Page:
The best advice to give people living in the vicinity of a nuclear reactor meltdown is to get as far away from the disaster as quickly as possible. Unfortunately, this is not always a feasible strategy for most people subjected to such a horrifying event so learning how to avoid contamination caused by the ensuing radioactive fallout is the next best action to take when faced with a nuclear catastrophe.
Essentially, a nuclear reactor is similar to a kettle full of boiling water, since extremely hot water is needed to generate electricity within a reactor. These reactors depend on harnessing the immense amount of energy produced by splitting an atom into two atoms, a subatomic process called nuclear fission.
When nuclear fission occurs, neutrons scatter in every direction and create extreme heat. Absorption of flying neutrons by atoms forces the atoms to experience instability and another fission reaction, which in turn releases even more neutrons and heat.
Thus, this self-sustaining chain reaction type sequence of events allows water in a nuclear reactor to remain hot enough to generate the enormous supply of electricity required to operate a nuclear facility.
When a nuclear reactor accident happens, the heat produced within the reactor exceeds the amount of heat eliminated by cooling systems. As a result, the internal temperature of one or more nuclear fuel elements reaches a dangerously high temperature that causes a breach of the primary containment area.
Fuel used to operate the nuclear plant such as plutonium, thorium or uranium along with fission products like iodine-131 or krypton -88, then leaks into the cooling system and into the atmosphere.
Meltdowns can be just as catastrophic as the detonation of a nuclear bomb because of the potential for large amounts of radiation to contaminate the air, soil and water surrounding the reactor. The 1986 Chernobyl nuclear reactor meltdown is a perfect example of the devastation a meltdown is capable of wreaking on a community.
The United Nations Scientific Committee on the Effects of Atomic Radiation reported that at least 6000 people living in Russia, the Ukraine and Belarus at the time of the meltdown developed thyroid cancer due to radiation fallout exposure.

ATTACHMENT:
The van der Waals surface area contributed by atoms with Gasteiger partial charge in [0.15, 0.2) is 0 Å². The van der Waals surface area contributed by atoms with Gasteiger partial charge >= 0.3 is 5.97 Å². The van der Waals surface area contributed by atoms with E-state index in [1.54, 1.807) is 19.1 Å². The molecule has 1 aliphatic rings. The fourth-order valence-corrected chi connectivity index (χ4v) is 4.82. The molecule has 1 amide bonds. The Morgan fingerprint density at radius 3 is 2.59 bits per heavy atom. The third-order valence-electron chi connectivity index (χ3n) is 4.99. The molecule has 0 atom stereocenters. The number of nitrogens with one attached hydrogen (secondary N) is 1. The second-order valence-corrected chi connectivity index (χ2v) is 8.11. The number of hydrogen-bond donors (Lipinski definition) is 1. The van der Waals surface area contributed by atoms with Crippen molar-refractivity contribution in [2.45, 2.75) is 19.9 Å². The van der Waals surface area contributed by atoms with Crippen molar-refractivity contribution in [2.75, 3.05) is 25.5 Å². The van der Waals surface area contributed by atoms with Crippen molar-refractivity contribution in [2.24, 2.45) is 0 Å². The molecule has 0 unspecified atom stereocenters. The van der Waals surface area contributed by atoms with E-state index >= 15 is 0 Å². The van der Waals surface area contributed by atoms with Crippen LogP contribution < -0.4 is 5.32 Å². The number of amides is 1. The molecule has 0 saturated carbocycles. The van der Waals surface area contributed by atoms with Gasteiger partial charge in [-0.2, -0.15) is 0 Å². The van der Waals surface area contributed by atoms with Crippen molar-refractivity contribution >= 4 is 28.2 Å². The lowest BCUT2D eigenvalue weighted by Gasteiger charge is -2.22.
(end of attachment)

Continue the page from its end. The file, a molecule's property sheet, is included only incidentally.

Fallout from a nuclear reactor meltdown is comprised of tiny, radioactive particles that are scattered by prevailing winds over hundreds of miles until it eventually falls to the ground and contaminates organic material. When combined with water vapor or rain, the contamination is even more potent, concentrated by binding water molecules. Areas affected by irradiated rainfall are referred to as "hot spots".
Human tissue is damaged when exposed to ionizing radiation. When attempts by the body at self-repair are initiated, mistakes often occur which leads to the development of cancerous cells.
Long-term, chronic exposure to radioactive fallout often results in people suffering cancers, tumors and genetic mutations. Short term exposure to high levels of radiation causes non-carcinogenic responses by the body that include extreme nausea, fatigue, hair loss, skin burns and diarrhea.
As soon as news of a nuclear reactor meltdown reaches you, begin taking action immediately by:
If you live near a nuclear power plant, you should remain prepared for a nuclear reactor meltdown by keeping a three-day supply of water and food in your home in addition to plenty of duct tape, paper masks and potassium iodide tablets.